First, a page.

First of all, the used method of focus group discussions worked well for our purpose, the guidelines used are adequate to fulfil the objectives of this study.
To recapitulate, the method of focus groups is an “open” form of interviewing: The participants can announce their arguments and views in their own words, not biased in any way. The biggest benefit is to get the information of the participants in their own context, with their own rank of importance and point of view. Furthermore important is the fact that it is easily possible to get new (but for the participants relevant) facts into the discussions. This would be impossible with questionnaires or “closed” interviews, where the participants only can put their answers in the structure given by the questionnaire/ interviewer.
The proposed Initial Opinion is well suited for hearing aid fitting, all important elements are included. Nevertheless the importance of the various elements is ranked differently by the three participating groups – in the following some important points are summarised:
The vision of the hearing aid dispensers in Germany for an “ideal medical care with hearing aids” is close to the Initial Opinion . Most complaints were about speech-audiometry. The hearing aid dispensers want the Freiburger Speech-Test to be replaced by a more contemporary, state of the art and standardised test.
The hearing aid dispensers classify as especially relevant those procedures that give the best information to guide the fitting procedure itself: Besides the objective measurements, the ratings done by the hearing impaired are most important.
During the presentation of the elements of the Initial Opinion it became obvious that some measurements are at present usually not performed at all or are performed only rarely. These include: questionnaires, horizontal localization and loudness-scaling for the unaided measurements; in-situ-measurement (real ear measurements) for hearing aid fitting; in-situ-measurement (real ear measurements), horizontal localization, loudness-scaling and questionnaires for the aided (evaluation) measurements; and questionnaires during the follow-up.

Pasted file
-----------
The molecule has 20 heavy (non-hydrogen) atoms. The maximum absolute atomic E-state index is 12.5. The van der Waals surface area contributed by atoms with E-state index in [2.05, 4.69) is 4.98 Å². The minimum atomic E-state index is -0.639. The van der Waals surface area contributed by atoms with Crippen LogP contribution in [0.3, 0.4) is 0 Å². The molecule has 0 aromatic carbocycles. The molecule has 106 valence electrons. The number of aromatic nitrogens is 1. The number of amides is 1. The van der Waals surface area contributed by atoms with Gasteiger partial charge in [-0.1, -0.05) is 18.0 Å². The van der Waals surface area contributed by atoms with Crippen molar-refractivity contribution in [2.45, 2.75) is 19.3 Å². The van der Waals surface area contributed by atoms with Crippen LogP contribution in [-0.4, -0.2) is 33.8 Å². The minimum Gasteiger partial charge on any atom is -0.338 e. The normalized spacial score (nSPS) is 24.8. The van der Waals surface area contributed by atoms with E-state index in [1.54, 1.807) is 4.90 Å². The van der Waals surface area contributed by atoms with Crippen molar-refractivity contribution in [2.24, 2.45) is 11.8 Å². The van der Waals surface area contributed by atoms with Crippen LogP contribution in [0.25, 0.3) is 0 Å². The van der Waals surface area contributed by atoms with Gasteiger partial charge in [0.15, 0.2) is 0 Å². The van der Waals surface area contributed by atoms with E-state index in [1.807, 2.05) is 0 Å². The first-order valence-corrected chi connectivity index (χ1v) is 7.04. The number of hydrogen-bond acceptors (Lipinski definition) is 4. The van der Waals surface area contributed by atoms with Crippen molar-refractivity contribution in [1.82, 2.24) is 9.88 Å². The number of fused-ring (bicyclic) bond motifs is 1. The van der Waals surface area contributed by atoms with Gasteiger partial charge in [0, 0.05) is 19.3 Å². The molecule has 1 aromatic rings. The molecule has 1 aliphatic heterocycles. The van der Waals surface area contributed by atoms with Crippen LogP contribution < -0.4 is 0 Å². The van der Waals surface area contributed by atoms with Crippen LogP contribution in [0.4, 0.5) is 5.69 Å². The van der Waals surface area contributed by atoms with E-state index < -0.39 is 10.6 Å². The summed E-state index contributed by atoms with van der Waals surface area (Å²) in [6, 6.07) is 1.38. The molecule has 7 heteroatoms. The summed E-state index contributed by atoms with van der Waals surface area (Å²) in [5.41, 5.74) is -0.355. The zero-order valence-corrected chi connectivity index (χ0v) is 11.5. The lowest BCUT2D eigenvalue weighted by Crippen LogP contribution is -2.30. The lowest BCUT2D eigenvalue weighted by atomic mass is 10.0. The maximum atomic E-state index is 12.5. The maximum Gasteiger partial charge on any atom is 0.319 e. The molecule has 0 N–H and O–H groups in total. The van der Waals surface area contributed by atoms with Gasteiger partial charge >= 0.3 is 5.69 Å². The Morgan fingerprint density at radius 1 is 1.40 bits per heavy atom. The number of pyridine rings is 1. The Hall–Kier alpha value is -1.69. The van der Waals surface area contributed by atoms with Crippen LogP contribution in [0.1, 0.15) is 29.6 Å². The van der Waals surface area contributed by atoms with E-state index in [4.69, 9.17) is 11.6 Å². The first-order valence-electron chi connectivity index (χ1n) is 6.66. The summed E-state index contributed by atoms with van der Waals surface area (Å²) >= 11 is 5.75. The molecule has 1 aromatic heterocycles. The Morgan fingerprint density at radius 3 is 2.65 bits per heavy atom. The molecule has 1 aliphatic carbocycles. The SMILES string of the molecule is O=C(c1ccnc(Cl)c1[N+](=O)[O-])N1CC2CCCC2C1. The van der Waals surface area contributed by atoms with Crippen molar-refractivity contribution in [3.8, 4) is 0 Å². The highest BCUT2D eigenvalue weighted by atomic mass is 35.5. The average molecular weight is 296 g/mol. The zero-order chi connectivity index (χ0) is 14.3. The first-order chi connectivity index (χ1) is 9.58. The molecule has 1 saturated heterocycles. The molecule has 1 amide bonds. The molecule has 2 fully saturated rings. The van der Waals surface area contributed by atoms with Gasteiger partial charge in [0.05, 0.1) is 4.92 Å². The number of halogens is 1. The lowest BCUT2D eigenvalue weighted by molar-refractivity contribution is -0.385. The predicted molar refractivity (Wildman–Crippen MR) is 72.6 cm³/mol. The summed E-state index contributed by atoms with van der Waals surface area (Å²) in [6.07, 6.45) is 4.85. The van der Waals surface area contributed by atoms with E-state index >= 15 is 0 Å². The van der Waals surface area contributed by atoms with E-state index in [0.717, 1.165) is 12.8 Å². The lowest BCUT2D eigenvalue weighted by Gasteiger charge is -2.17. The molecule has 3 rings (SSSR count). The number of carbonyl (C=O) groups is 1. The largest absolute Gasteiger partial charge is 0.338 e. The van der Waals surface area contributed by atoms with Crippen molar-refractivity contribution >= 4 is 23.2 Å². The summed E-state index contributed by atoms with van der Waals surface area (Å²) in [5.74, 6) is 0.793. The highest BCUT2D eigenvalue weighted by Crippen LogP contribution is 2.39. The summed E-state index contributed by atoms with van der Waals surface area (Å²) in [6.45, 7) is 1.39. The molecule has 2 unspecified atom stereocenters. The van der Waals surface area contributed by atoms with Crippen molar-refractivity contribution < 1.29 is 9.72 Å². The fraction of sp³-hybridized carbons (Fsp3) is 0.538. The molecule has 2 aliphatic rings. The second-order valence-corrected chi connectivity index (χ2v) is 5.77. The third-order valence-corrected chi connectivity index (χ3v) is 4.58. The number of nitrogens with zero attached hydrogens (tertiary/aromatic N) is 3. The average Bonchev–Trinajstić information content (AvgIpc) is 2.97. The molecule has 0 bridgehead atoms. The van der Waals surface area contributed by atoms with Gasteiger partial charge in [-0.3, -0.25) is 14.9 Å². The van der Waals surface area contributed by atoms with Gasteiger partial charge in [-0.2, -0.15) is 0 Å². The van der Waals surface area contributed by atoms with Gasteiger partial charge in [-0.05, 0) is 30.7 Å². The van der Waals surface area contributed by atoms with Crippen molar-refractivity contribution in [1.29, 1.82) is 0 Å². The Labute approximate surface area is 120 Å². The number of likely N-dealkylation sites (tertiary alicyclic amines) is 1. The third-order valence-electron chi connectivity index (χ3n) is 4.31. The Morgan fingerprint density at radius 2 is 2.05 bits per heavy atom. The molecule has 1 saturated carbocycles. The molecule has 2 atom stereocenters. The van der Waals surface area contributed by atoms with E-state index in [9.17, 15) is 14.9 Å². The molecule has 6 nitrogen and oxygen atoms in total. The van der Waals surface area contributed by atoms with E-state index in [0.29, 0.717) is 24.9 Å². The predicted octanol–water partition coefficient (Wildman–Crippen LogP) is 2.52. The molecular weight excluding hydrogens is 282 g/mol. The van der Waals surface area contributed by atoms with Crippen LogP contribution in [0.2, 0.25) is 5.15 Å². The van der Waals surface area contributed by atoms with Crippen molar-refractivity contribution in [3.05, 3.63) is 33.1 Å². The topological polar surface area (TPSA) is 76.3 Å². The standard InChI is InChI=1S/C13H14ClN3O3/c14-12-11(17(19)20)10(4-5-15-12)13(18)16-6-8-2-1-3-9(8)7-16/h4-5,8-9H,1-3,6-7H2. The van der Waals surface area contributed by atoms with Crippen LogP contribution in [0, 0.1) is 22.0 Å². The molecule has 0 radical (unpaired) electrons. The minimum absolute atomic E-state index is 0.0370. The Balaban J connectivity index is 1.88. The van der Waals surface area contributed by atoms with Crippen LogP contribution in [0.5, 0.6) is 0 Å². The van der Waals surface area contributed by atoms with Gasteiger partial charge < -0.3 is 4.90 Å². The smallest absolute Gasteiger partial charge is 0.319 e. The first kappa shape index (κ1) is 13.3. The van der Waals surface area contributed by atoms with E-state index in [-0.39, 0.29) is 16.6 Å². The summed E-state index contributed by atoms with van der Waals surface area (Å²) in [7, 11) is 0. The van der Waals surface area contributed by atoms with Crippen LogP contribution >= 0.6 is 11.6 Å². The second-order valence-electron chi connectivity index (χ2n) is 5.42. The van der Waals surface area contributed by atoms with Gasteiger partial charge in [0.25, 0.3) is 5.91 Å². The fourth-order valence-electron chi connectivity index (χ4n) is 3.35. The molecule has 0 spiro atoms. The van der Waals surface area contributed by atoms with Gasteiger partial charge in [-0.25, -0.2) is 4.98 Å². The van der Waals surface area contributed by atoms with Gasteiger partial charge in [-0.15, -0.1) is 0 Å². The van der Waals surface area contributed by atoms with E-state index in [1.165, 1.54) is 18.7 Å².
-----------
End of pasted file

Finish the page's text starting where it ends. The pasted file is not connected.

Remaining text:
During the discussions it became clear, that the hearing impaired participants generally would readily invest “all time of the world” if it finally led to an improved result.
The hearing impaired people who were not using hearing aids, attributed their non-use to their experience of relatively low psychological strain: “So far I come to grips with it“; “if it gets necessary, I will obtain one”. Other participants had had bad experiences in a test phase or know persons who are dissatisfied with their hearing aids. During the fitting-procedure they think that the physical / technical measurements are more important than counselling.
Hearing aid users attribute a high importance to pure-tone audiometry. Presumably they consider this procedure as a basic entrance into hearing aid fitting.
Very important is the fact that the hearing impaired users assess the methods for checking the intelligibility of speech in noise or in quiet much higher than the HAD do. This is because the ability to communicate is very important for the hearing impaired, for most of them it is by far the most important issue.
Experienced hearing aid users estimate the test of the hearing aids in everyday life as very important.
The hearing impaired participants who had not used hearing aids put the focus onto the search for the best hearing aid. All hearing impaired estimate the possibility to test at least 3 hearing aids especially high. “Finding” the right hearing aid seems to be very important, more important than verifying if the fitted aid is effective and more important that making an optimal fit for a “first-guess” hearing aid.